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Island Expressions: Marlen Jimenez

May 4, 2008 — Marlen Jimenez believes that the heart is the pathway to creativity.
"Three years ago, I never imagined doing jewelry and candles," the 30-year-old artist says. "I liked jewelry, and I have a creative mind so I listened to my heart and did something with all that creativity."
Enter Hecho A Mano.
The term in Spanish means handmade but to Jimenez it translates to much more.
"It means to me a creation — an expression of myself that you have your heart into, that shows people this is who I am," she says.
Her creativity shows itself in matched sets of necklaces, earrings and bracelets and free-standing fragrance candles.
Jimenez's jeweled sets were all the rage at this year's Agricultural and Food Fair with passersby fascinated by the bright shades of turquoise and larimar or honey-hued amber and sparkling crystal fashioned into accessories.
On that day, under a small canopy, she hawked free-standing candles in shades of coffee and cream and in calming fragrances of vanilla and jasmine.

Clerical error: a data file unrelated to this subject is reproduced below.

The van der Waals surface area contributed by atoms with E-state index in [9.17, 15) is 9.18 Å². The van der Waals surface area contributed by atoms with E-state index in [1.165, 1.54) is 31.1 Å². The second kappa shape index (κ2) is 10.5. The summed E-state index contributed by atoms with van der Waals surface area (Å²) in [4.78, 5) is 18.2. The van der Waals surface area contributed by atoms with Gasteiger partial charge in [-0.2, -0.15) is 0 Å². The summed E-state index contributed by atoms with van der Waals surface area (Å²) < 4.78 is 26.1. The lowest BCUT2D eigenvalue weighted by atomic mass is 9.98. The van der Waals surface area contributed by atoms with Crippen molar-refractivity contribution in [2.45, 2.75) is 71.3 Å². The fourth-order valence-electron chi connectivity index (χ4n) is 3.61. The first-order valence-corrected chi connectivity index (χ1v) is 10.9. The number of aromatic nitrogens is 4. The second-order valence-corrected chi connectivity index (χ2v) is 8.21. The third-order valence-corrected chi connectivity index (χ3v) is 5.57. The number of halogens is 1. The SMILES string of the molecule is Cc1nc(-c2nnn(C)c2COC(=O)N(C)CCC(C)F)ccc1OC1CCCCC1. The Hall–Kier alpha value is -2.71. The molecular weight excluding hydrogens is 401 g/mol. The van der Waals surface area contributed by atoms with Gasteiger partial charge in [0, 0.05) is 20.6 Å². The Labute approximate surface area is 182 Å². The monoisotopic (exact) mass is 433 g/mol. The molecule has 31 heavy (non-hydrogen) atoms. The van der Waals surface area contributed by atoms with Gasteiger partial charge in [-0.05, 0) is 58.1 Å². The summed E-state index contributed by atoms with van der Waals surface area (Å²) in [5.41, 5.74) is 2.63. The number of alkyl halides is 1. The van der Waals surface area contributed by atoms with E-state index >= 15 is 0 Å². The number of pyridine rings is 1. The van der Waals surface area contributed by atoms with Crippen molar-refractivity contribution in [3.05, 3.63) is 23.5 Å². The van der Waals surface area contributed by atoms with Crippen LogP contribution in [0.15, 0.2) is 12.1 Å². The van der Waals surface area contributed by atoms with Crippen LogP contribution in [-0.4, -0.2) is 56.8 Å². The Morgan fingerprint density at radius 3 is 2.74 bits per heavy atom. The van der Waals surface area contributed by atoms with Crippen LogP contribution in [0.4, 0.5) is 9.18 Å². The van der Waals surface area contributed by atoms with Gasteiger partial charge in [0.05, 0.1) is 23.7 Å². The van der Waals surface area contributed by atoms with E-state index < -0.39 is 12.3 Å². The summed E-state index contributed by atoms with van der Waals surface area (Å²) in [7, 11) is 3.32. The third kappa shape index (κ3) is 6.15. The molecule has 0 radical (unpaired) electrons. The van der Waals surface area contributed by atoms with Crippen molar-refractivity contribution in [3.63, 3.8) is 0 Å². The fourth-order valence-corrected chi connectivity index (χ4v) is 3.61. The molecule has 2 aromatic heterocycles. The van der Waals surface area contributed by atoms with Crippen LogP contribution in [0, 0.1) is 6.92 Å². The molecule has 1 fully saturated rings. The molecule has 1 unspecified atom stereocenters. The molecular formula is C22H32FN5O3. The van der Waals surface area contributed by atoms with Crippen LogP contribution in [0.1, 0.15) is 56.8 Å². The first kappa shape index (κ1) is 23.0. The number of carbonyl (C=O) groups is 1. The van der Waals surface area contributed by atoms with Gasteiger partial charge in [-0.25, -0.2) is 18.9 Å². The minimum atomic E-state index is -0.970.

Jimenez said she learned the art of jewelry and candle-making on her own.
"Education for me is a never-ending process," she says. "You can educate yourself by leaning a skill."
Jimenez, who pulls multitasking duty as a foreign language teacher by day, a college student at night and a mom and wife in between, lives what she preaches.
Now 30, she arrived on St. Croix as a bright 17-year-old from her native Dominican Republic. She spoke only Spanish and with the English language a barrier, she was placed one grade lower at Central High School on St. Croix.
Today she has a commanding knowledge of English and is frequently tapped to speak at career day fairs across the island.
Last month, she told a group of girls ages nine to 11 who participated in the Delta Sigma Theta Sorority mentorship program that they too can do whatever they dream "but you first have to put your heart in it."